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Halloween Costume Contest 2014

Elizabethan Fairy

Back view including purchased wings.

Elizabethan Fairy

The Story

My youngest stepdaughter, Sarah, wanted to be a fairy for Halloween. On a trip to one of our local fabric stores, she was excited to show me a lovely white sheer embroidered with purple flowers and green leaves. She asked if I could make her a skirt from it. Simple! When I asked what she would wear on top, she said, “How about a top like that one you made for the queen?” — a boned Elizabethan bodice that I had done as part of a full court ensemble for “Elizabeth Rex” at one of our local theatres. But this time, even a hidden front zipper wouldn’t do: it had to be fully boned and laced in back. And so it was!


The sheer was a drapery weight and easy to work with, but of course needed backing for the bodice and the piping. The final bodice was made of white canvas, two layers of soft white cotton, the sheer, plastic boning, and a double canvas layer as grommet beds on either side of the back. The piping was twisted white cotton cord. The skirt started with a white cotton panel, to which I stitched numerous layers of white netting and a final layer of white tulle just under the sheer. The waistband was wide white grosgrain overlaid with a second grosgrain, to which I had pre-stitched the white blanket edging, leaving the ends long, as ties.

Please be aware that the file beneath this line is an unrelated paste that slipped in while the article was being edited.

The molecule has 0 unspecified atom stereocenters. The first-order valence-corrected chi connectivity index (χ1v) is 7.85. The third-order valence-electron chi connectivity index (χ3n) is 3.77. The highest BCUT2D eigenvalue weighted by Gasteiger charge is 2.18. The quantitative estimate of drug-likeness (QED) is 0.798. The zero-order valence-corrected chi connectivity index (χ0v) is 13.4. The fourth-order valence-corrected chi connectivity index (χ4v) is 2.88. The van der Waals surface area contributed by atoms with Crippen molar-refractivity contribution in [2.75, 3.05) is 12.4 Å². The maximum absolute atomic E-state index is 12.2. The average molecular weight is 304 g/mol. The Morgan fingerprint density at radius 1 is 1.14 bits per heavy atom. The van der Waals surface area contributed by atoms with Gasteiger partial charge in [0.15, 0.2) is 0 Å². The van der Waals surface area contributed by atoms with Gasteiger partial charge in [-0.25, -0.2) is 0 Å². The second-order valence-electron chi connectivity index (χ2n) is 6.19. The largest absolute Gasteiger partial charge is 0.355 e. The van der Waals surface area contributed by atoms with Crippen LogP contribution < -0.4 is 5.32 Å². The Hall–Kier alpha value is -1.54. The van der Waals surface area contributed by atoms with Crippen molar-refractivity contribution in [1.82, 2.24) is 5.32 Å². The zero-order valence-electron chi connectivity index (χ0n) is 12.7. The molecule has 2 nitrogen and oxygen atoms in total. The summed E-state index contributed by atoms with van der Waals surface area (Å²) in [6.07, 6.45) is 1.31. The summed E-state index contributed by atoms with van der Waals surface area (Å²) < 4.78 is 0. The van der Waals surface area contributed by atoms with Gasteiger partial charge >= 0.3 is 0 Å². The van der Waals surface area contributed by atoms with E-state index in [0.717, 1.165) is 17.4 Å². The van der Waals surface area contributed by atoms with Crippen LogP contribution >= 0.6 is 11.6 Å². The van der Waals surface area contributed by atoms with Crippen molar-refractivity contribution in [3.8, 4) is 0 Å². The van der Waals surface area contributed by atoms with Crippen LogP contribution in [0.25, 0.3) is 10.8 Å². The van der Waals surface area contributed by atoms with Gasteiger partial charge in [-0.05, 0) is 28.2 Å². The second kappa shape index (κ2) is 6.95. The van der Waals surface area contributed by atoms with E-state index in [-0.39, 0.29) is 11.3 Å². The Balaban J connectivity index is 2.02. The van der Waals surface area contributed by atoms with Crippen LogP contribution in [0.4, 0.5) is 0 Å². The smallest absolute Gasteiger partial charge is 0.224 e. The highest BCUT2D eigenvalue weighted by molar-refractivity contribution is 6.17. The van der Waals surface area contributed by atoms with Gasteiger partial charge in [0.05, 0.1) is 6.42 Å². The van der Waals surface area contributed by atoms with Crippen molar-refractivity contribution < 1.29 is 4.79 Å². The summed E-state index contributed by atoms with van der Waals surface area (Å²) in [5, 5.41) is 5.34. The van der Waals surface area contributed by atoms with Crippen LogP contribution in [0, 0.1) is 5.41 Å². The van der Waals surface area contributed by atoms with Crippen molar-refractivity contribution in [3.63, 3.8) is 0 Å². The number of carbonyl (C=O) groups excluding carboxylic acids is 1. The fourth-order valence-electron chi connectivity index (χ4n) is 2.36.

I based the bodice on previous versions for theatre, which originated with Margo Anderson’s “The Elizabethan’ Lady’s Wardrobe, Pattern No. 002.” I just made up the skirt.


I cut basic shapes and draped them on Sarah for the bodice, then freely adapted as I went, matching the basic embroidery designs on both sides of the bodice as much as I could, and adding some gathers across the bust (underset by another row of piping), to introduce some fullness there for a young figure and flat-boned fashion. I sewed the boning channels into the canvas and first white cotton layer, and final-stitched the piping by hand on the inside. I added some of the sheer to a pair of purchased fairy wings, to tie them into the costume.


Sarah was thrilled to pieces with this costume. She had requested no sleeves, and she wore a T-shirt under the bodice … dubious as Elizabethan, but she was delighted!


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